It was impossible for them to confess that God bestows authority upon whoever He chooses regardless of status simply because they would have been sanctioning both Jesus’ teaching and His deeds and, if John the Baptist needed no Rabbinic commendation before he could speak with the authority of God, then neither did Jesus.
It also shows that their concept of what happened in the OT would have been fundamentally flawed seeing as they were unable to recognise authority unless it had been imparted to another by organisations such as themselves. Jesus’ accusation shortly (Mtw 23:29-32) that they’re the sons of the murderers of the OT prophets isn’t an unsubstantiated gripe against words which He’d decided were worthy of more than one meaning - they’re a sincere and honest reflection that any man or woman who stood up in the midst of the nation and who hadn’t been approved by themselves would never be accepted by them.
Their contemplation of the phrase ‘from men’ (Mtw 21:26) is noteworthy simply because it probably doesn’t mean solely what we normally take it as - that is, we tend to think that the phrase means that they were wondering whether they should confess that John the Baptist’s ministry was ‘man invented’ but, seeing as this is a discussion about authority, it is more likely to mean ‘man appointed’ - therefore, this option means not primarily whether John was the originator of his own message but whether he’d received it from another group or individual and which he was then faithfully passing on.
They could honestly say that this hadn’t been the case because they knew it hadn’t been so (and, even more than this, they feared the multitudes who believed that what John had had been received directly from Heaven - Mtw 21:26) but it left them only one option of accepting it as being given him by God.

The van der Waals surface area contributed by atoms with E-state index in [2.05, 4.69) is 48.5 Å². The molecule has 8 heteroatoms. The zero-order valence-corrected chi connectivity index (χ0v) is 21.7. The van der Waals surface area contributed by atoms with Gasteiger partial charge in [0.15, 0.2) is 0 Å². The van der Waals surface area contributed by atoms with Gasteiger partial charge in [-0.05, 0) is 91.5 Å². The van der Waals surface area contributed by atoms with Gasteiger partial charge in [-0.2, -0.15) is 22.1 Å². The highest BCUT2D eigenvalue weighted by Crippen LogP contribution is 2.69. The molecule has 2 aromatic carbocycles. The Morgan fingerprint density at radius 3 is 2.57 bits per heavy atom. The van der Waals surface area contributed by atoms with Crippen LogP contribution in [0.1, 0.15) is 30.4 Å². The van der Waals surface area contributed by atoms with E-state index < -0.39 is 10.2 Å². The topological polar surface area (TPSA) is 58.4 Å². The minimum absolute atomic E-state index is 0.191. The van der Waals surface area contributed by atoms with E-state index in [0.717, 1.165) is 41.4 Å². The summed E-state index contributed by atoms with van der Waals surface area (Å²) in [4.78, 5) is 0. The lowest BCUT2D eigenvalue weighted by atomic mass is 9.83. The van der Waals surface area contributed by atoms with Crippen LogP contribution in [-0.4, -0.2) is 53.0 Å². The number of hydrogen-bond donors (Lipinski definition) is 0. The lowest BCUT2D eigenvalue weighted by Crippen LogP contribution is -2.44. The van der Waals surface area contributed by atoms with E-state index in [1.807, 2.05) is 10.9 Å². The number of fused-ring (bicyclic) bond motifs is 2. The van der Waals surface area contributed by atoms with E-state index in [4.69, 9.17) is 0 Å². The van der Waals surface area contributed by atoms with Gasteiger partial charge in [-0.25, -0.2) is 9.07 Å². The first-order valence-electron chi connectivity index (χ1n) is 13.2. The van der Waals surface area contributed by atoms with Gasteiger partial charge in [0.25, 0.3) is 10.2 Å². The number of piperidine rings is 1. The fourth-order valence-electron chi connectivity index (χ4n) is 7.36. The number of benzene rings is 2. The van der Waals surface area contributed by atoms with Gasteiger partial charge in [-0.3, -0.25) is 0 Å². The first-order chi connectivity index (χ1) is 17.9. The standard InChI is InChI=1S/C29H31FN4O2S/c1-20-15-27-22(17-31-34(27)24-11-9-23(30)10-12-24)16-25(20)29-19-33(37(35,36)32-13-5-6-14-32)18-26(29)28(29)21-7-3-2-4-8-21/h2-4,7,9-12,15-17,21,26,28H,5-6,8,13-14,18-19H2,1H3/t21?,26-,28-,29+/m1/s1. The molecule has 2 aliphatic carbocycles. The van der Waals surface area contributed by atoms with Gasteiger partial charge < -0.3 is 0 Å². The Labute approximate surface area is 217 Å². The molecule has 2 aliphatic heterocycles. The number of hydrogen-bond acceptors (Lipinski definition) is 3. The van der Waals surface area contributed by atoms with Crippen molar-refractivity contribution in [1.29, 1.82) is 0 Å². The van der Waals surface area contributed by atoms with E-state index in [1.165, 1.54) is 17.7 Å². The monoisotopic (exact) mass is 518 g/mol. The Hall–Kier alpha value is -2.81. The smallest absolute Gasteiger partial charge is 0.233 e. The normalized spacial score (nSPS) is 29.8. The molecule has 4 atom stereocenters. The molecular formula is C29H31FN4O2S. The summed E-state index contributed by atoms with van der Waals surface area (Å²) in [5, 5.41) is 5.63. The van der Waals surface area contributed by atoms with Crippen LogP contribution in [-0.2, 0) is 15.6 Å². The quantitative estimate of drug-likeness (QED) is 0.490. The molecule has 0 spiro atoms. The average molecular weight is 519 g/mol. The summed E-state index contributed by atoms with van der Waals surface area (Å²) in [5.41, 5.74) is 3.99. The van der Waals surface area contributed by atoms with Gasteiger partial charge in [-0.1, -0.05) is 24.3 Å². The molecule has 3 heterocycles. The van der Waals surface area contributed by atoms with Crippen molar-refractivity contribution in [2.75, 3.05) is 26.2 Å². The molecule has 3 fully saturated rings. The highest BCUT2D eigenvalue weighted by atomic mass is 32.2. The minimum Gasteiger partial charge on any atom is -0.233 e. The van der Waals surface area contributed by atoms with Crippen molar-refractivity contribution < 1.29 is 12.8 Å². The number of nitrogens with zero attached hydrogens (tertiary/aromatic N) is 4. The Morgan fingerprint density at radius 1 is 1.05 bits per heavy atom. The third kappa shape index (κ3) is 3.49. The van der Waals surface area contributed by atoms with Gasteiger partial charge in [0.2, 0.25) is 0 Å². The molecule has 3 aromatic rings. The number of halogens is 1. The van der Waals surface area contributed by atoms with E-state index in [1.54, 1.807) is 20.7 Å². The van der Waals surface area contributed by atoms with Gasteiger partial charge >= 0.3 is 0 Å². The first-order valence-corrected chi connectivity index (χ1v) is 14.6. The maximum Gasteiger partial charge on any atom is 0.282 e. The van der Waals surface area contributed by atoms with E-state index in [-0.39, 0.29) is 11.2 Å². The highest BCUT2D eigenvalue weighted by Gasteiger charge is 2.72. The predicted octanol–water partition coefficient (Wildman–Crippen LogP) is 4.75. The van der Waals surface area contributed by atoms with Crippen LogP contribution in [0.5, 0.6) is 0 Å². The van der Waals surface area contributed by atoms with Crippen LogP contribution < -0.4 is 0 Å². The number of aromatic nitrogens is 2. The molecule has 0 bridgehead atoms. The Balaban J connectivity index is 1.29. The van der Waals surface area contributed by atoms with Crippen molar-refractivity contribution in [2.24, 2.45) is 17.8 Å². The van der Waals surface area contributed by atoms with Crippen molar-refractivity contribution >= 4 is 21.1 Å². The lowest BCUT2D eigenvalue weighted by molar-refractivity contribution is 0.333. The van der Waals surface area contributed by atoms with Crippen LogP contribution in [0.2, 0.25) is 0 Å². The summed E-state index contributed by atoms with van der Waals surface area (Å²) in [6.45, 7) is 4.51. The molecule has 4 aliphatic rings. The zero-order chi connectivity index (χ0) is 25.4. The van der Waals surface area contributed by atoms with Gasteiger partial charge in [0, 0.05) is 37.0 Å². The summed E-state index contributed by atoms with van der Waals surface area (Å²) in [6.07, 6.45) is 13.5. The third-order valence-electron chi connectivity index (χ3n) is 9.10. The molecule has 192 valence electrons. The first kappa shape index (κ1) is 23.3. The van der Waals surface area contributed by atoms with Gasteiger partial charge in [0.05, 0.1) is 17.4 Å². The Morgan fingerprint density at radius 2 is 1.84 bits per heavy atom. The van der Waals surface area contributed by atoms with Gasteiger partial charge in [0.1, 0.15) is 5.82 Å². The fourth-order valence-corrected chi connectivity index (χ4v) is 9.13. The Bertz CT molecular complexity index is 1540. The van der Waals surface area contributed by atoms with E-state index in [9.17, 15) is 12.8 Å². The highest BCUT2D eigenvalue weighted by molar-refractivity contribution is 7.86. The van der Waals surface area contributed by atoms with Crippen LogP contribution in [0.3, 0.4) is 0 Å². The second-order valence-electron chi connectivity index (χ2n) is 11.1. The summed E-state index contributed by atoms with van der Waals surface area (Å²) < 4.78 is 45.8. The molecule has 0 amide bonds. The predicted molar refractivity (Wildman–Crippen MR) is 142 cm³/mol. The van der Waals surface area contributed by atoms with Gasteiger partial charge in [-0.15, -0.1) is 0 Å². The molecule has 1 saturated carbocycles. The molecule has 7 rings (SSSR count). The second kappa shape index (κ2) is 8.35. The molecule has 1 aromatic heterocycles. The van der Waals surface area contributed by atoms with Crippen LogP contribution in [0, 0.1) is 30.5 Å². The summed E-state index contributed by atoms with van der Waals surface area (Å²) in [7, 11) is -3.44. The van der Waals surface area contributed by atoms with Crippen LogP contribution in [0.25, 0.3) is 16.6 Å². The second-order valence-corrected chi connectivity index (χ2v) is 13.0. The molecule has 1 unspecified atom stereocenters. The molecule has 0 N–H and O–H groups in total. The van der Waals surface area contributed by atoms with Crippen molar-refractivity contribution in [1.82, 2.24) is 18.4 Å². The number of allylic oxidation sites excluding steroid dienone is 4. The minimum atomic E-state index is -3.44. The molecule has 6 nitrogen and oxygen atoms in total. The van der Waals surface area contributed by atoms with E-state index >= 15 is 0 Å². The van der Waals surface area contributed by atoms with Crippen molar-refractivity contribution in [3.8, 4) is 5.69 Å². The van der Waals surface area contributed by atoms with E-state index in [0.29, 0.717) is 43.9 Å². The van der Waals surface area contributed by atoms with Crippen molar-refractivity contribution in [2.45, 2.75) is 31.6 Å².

But it also chipped away at their own standing before God because their authority was most definitely ‘from men’ - that is, handed down from those who had gone before rather than having been received as a direct anointing and commission from God. By rejecting such an option they also, inadvertently, were rejecting their own authoritative position.
A confession which announced that John’s ministry was ‘from Heaven’ was also out of the question - not just because it justified acceptance of Jesus but because it elevated people like the Baptist and Jesus over and above their own jurisdiction and gave approval for whatever ministry which thus sprang from them. In short, it likewise annulled the importance of their own position.
Therefore, their answer that they didn’t know is not solely a reasonable reply based upon the considerations listed in the Gospel records but it also points towards an understanding that to answer Jesus’ question accurately would be tantamount to undermining their own position as having religious authority over the people. Even so, their statement that they didn’t know is just as self-condemnatory for it confesses that, though they’re the spiritual guides of the nation, yet they still had the inability to perceive where John’s authority had come from. Matcar is surely right when he comments that
‘...the Sanhedrin not only had the right but the duty to check the credentials of those who claimed to be spokesmen for God’
and, because they were publicly announcing their uncertainty, they were also, necessarily, proclaiming their inability to function properly as God appointed leadership.
Jesus must have despaired at hearing their answer - not because it gave no justification for His own ministry and that of John the Baptist but because it represented the refusal of a golden opportunity for the leaders to have been able to repent of their ways and to turn to Him for healing, mercy and forgiveness. Instead of using the situation as one in which they could discover and experience the acceptance of God, they once more rejected what so many others who they despised had accepted - as Jesus will now go on to show in the first of the parables (Mtw 21:28-32) which He proceeds to tell concerning their position before God (Mtw 21:28-14).
His statement in Mtw 21:32 will be a public pronouncement that the religious leaders had rejected John the Baptist’s ministry and that, even when they saw the effect it was having on the nation, had refused to turn and acknowledge it as being ‘from Heaven’. What they had planned as an answer to safeguard their own position is actually turned back on their own heads and the answer which they would have preferred to have given in honesty is revealed by Jesus for all those present to hear.